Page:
After ditching the gear and setting up camp, we headed down to the beach to cool down.

The view from the campsite

Alin and Radmila head to the water

Cooling down!

Who needs expensive mud treatments!

Ramila and Alin decided to start "Survivor: ClubTread" by seeing who could stand in the ice cold creek water the longest.

The competitors

The winner!

We also literally broke out the North Face Frisbee that Radmila won as a door price at the VPO gear fest. I say "literally", because we really did break it. I think North Face should probably make sure that even their freebies last a little longer than one hour!

After frisbee, we started exploring the area around the camp, and nearly died laughing when we found the pit toilet - quite the "room with a view". Lots of room, and you're pretty much in plain view of the other camps:

Can't you just smell the view!

We finished the day off with a more sunset shots:




Day 3:

We must have been in high gear, because we managed to get going by the crack of 9am, with another hot day ahead of us.




Here comes the rocks again..

Our goal was to head at least as far as Yellow Banks, with the intention of pushing on to Cape Alava if we were still into it. Just north of Norwegian Memorial, the nice sandy beach turned back into a big pile of rock again, and it took us several hours to slog through that to get to Yellow Banks. We had our heads down concentrating on foot placements the whole way through the rocks, but we didn't really miss anything because there isn't much to see in this stretch of the coast.

As we started to leave the rocks and see sand again (yeehaw), Alin noticed something moving out on the tidal flats. It turned out to be 4 (mule?) deer, who pretty much ignored us, and even posed for photos. I've seen deer in lots of places, but I've never seen ones this tame before - they really didn't care about us at all. Unfortunately, my photos of the deer are awful - I'm sure someone else has better ones!

A few minutes later, we reached Yellow Banks. These photos don't do this beach justice - it is simply huge at low tide.

Tash on Yellow Banks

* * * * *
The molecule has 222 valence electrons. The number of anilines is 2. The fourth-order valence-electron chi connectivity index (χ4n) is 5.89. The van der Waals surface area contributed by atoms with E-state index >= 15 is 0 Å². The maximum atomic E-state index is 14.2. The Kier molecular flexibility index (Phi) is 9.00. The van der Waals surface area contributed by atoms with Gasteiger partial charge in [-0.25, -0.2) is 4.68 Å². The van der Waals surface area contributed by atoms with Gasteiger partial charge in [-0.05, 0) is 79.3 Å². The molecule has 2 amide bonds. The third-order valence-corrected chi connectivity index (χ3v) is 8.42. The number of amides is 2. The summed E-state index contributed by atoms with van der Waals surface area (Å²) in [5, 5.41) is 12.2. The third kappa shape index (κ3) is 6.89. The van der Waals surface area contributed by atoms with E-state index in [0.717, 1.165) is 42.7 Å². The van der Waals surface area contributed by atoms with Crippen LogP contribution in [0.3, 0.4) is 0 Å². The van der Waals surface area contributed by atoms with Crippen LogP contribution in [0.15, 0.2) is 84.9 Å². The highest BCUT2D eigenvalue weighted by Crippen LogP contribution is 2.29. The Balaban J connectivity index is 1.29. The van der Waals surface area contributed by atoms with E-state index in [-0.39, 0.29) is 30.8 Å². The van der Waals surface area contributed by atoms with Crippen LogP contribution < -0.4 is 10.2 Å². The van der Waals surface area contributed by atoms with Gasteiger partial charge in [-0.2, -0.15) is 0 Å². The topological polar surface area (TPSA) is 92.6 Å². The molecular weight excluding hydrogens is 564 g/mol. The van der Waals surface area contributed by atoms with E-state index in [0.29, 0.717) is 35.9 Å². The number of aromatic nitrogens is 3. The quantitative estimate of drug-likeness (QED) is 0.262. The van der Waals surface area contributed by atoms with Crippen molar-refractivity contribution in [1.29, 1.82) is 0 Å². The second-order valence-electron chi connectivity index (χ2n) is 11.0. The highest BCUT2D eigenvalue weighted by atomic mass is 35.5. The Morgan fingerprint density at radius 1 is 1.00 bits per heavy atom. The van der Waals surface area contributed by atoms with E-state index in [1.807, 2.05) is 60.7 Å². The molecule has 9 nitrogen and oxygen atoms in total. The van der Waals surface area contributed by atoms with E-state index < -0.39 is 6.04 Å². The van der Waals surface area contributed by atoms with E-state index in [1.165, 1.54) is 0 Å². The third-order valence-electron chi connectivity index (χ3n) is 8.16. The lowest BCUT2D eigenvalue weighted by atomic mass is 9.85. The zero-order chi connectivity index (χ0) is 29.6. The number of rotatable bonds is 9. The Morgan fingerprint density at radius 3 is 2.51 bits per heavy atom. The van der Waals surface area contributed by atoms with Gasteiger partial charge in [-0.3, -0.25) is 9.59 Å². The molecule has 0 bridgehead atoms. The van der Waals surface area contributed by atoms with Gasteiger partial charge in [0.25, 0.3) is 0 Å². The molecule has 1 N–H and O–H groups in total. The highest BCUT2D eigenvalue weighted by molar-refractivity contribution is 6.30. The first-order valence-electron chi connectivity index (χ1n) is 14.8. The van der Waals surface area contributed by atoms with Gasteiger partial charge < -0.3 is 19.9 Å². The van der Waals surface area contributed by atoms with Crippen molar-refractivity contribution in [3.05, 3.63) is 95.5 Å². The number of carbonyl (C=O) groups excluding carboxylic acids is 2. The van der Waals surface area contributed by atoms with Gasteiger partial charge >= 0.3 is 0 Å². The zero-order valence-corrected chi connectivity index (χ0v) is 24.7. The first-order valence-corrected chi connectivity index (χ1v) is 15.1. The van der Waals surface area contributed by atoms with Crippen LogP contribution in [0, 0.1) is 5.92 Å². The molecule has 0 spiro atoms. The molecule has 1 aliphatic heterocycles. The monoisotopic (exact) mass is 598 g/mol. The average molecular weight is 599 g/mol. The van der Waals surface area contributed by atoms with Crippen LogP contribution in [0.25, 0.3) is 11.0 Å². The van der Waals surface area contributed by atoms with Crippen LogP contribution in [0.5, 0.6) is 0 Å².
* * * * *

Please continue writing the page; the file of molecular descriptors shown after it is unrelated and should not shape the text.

We parked on the point there for a 15 minute lunch before getting back on the trail again towards Sand Point, traveling on the huge beach which continued for a ways.



As we went past Sand Point, Ramila and Tash decided to head up to the top of the point, while Alin and I were blasting away (with our cameras) at more deer who were pretending to be mountain goats, standing on the steep eastern side of the point.



We agreed to head for Cape Alava, and we pretty much put our heads down and pushed it - I didn't take any photos of this part, and I don't think anyone else did either. I think we were a little "beached out" at this point.

We arrived about an hour later at Cape Alava, and promptly crashed.

Tash taking a break..

The previous day we'd been complaining that as the frisbee had busted, and that we wouldn't have it for the next evening. Turned out not to be a problem as we just weren't in the mood at all. We "uncrashed" when the clouds starting rolling in, the wind picked up, and the temperature started to drop. Prompted by the falling temp, we quickly set up camp and got dinner going. We amused ourselves listening to "Dad" sea lion yell at the kids at some distant island - never figured out where they were. A few sunset shots later, and we crashed again, this time for the night.



Day 4:

We awoke to the sounds of rain (and more deer wandering around) and with no disagreement at all, we decided to pack up and get out as quickly as possible. We beat our best start time by getting underway at a bright and early 8:20am. On the way back on the wet and slimy boardwalk, we were having some trouble with footing, when with 15 minutes to go, Radmila slipped and crashed off the boardwalk, wrenching her knee. About 1 minute later, Alin slipped and narrowly avoided a big crash with a big pirouette recovery (he even got a 10 from the French judge), poles flying in all directions. In spite of the slips and falls, we made it back to Ozette more or less in one piece, and were on our way back to Vancouver in no time.

The boardwalk back to Ozette.


We learned a few things along the way:

- as mentioned early, bypass hwy 112

- at this time of year, all of the water sources look equally brown and ugly - no point in passing one up for another, as they are all the same.

- tides make a big difference - in some places, low tide is the difference between bouncing off boulders or walking in the tidal flats. We were lucky as our low tides were at 11am, noon and 1pm, which is pretty much perfect.